Mnangagwa pampers soldiers, police
PRESIDENT Emmerson Mnangagwa has pampered soldiers and the police, giving them between $5 000 and $8 000 COVID-19 allowances which critics say are meant to appease them ahead of the planned July 31 protests by opposition and civic groups.
In contrast, teachers were awarded $1 200.
Mnangagwa last month awarded government workers a 50% salary hike and a nontaxable US$75 three months COVID-19 allowance to cushion them from the economic crisis that has eroded earnings and savings.
With inflation running at 786% and the prices of basic commodities rising daily, workers are demanding United States dollar salaries and rejected the government offer.
The increment, recently described by Information permanent secretary Ndavaningi Mangwana as “a gift”, reflected in civil servants’ accounts on Tuesday, showing a huge disparity between other civil servants and security forces.
While police and soldiers got $5 000 and $8 000 respectively, other civil servants including teachers questioned why government gave them only $1 200.
They now await the US$75 COVID-19 allowance promised by government. Observers immediately described the government move as a ploy to appease members of the uniformed forces ahead of the protests against the deteriorating economic situation in the country.
In separate interviews, teachers, military and police officers confirmed receiving the allowances which they immediately rubbished as a useless gesture by government.
Analyst Rashweat Mukundu said the disparities exposed the divide and rule tactic by the government which was banking on soldiers and police to crush dissent.
“It is a clear strategy of divide and rule in which government is pampering the security sector in order to use it for repression and suppressing protests by other civil servants as we saw a few days back where police were used to chase and arrest striking nurses protesting over poor salaries,” Mukundu said.
“Government is in a survival mode and not necessarily focusing on resolving issues faced by civil servants. Essentially, it is a strategy to pamper and give more money to those you will unleash on protesters.
“It is partly to prepare for end of month protests being planned and it is an unfortunate way to deal with the civil servants’ crisis of livelihood.”
Mangwana was not picking calls yesterday, but hinted on his Twitter handle that Mnangagwa might be forced to lock down Harare and Bulawayo in the face of rising local COVID-19 cases, a move seen by observers as an excuse to block the planned anti-government protests.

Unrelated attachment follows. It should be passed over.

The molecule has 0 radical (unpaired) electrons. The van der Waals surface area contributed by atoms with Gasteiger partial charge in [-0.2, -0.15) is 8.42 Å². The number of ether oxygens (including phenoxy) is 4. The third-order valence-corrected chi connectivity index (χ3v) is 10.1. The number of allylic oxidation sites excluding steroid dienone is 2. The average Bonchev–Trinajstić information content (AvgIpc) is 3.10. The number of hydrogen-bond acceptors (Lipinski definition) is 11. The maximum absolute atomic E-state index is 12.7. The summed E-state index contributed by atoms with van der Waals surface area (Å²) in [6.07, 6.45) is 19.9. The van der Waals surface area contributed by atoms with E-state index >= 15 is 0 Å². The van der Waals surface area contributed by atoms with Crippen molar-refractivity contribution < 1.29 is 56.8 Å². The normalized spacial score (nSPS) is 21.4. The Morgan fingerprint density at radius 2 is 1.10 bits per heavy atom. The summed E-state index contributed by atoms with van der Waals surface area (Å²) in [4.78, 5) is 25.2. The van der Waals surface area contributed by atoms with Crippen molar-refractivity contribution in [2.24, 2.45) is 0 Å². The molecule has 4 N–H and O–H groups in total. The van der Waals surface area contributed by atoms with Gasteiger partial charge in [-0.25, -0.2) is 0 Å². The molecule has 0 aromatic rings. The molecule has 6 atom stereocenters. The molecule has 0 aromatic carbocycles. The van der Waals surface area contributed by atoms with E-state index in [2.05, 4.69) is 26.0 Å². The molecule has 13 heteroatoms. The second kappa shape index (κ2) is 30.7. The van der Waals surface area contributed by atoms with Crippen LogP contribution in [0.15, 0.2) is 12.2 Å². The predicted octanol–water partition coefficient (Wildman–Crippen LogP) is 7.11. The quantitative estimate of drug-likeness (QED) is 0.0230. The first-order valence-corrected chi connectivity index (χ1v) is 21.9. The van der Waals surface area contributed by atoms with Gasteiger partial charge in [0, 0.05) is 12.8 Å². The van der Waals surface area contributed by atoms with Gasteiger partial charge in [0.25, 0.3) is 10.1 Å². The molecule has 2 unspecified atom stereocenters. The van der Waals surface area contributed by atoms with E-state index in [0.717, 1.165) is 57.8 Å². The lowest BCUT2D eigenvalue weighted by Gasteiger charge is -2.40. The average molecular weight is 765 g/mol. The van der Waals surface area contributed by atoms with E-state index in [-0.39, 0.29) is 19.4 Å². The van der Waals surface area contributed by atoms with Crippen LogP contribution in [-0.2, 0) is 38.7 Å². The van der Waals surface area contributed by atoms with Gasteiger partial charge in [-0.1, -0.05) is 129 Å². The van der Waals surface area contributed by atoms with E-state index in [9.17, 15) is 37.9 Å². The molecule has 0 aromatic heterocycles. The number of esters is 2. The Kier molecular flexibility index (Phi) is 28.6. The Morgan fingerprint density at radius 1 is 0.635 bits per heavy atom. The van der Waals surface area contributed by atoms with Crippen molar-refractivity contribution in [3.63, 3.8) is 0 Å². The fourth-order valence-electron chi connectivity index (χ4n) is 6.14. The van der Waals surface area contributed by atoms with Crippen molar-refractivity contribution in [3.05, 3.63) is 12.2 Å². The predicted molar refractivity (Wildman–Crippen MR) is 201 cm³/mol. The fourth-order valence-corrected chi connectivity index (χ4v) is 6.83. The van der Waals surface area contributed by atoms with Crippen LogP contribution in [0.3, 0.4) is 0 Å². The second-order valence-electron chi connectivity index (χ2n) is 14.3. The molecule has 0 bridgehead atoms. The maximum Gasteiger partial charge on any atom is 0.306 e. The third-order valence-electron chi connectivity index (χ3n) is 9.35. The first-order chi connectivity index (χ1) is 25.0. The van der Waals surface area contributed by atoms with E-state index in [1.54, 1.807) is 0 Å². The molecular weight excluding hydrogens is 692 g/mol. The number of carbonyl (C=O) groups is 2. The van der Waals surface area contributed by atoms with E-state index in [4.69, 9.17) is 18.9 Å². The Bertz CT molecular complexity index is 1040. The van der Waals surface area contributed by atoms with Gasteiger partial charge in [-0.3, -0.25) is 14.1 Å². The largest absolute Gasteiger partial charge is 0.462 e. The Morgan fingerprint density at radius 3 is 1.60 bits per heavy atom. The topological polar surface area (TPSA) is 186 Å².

Zanu-PF communications director Tafadzwa Mugwadi said government would unleash the security forces to quell “the illegal protest”.
“I am pretty sure these July 31 issues will be a non-event,” Mugwadi said.
“It is illegal and it is not going to happen. I am pretty sure that our law enforcement agents, whom the nation has entrusted with the responsibility to maintain peace and order and also ensure that lockdown regulations are enforced to the full, are not going to fold their arms and watch people violating regulations willy-nilly.”
Progressive Teachers Union of Zimbabwe (PTUZ) president Takavafira Zhou said the teachers were angry over the $1 200 paid to them and were bracing for industrial action come July 28 when schools are set to open.
“We don’t begrudge the award to soldiers as in essence they remain underpaid, but we are baffled by the oppressive generosity displayed to teachers. It is clear that those with access to armoury are better respected by the socalled new dispensation. Yet in reality teaching is the mother of all professions. At any rate, no weapon is greater than the masses,” Zhou said.
“Teachers are saying, they will not go to schools when they open because the money they were given is like they are already out of employment. They are combining the issue of welfare and health and safety.”
Zimbabwe Teachers Association (Zimta) chief executive officer Sifiso Ndlovu said civil servants should not be treated as a “charity case” that relies on “gifts” but should be paid a living wage.
“If you are talking about the cushioning allowances, that was said to be a Presidential gift given without the request of the educators, that money has been paid into the bank accounts,” he said.
“When you are given $1 200 and you are told it’s a gift, you don’t look at a gift in the mouth, what we are now talking about is to escalate our NJNC (National Joint Negotiating Forum) discussions to a point where government understands that the current level of salaries, with or without that gift, are unnecessary and it is not in the interest of modern work ethos to be given gifts instead of getting salaries for the work that we do.”
David Dzatsunga, spokesperson of the Apex Council, an umbrella body for all civil service labour unions, said: “The stance we have taken as Apex Council is really not to celebrate. It is gesture by government on their own volition without any consultation, so we cannot discourage it neither can we celebrate.
“Obviously any reasonable person would look at it as not really enough and worth much. Given things on the ground in terms of pricing, it is not something we would want to speak to.
“Our position is clear to government and in our wisdom, what is critical is that whatever the employer gives to an employee should be as a result of dialogue. This is their own initiative and we can’t really speak in any way on what they did.”
While government workers said the money was not enough, farm workers also joined in yesterday following an increase in their wages to $2 260.
Raymond Sixpence, leader of the Progressive Agriculture and Allied Industries Workers’ Union of Zimbabwe said the workers were not entirely happy with the increment given the hyperinflationary environment.